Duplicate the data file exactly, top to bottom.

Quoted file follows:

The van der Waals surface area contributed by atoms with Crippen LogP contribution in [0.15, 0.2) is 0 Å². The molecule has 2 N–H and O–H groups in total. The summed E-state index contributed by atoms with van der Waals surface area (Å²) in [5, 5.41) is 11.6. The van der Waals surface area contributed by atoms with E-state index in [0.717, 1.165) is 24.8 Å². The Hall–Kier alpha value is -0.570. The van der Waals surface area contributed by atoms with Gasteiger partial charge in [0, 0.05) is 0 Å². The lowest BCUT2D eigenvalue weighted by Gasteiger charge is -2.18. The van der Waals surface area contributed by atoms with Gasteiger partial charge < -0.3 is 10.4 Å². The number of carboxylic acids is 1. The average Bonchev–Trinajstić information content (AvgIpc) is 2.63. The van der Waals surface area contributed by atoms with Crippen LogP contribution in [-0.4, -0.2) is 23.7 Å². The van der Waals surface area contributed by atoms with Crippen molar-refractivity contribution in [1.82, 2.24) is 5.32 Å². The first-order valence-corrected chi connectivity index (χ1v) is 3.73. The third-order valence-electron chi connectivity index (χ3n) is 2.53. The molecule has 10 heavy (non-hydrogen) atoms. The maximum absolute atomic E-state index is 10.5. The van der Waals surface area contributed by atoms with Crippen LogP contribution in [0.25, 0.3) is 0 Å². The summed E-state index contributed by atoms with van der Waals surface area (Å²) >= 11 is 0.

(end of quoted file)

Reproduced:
The van der Waals surface area contributed by atoms with Crippen LogP contribution in [0.15, 0.2) is 0 Å². The molecule has 2 N–H and O–H groups in total. The summed E-state index contributed by atoms with van der Waals surface area (Å²) in [5, 5.41) is 11.6. The van der Waals surface area contributed by atoms with E-state index in [0.717, 1.165) is 24.8 Å². The Hall–Kier alpha value is -0.570. The van der Waals surface area contributed by atoms with Gasteiger partial charge in [0, 0.05) is 0 Å². The lowest BCUT2D eigenvalue weighted by Gasteiger charge is -2.18. The van der Waals surface area contributed by atoms with Gasteiger partial charge < -0.3 is 10.4 Å². The number of carboxylic acids is 1. The average Bonchev–Trinajstić information content (AvgIpc) is 2.63. The van der Waals surface area contributed by atoms with Crippen LogP contribution in [-0.4, -0.2) is 23.7 Å². The van der Waals surface area contributed by atoms with Crippen molar-refractivity contribution in [1.82, 2.24) is 5.32 Å². The first-order valence-corrected chi connectivity index (χ1v) is 3.73. The third-order valence-electron chi connectivity index (χ3n) is 2.53. The molecule has 10 heavy (non-hydrogen) atoms. The maximum absolute atomic E-state index is 10.5. The van der Waals surface area contributed by atoms with Crippen LogP contribution in [0.25, 0.3) is 0 Å². The summed E-state index contributed by atoms with van der Waals surface area (Å²) >= 11 is 0.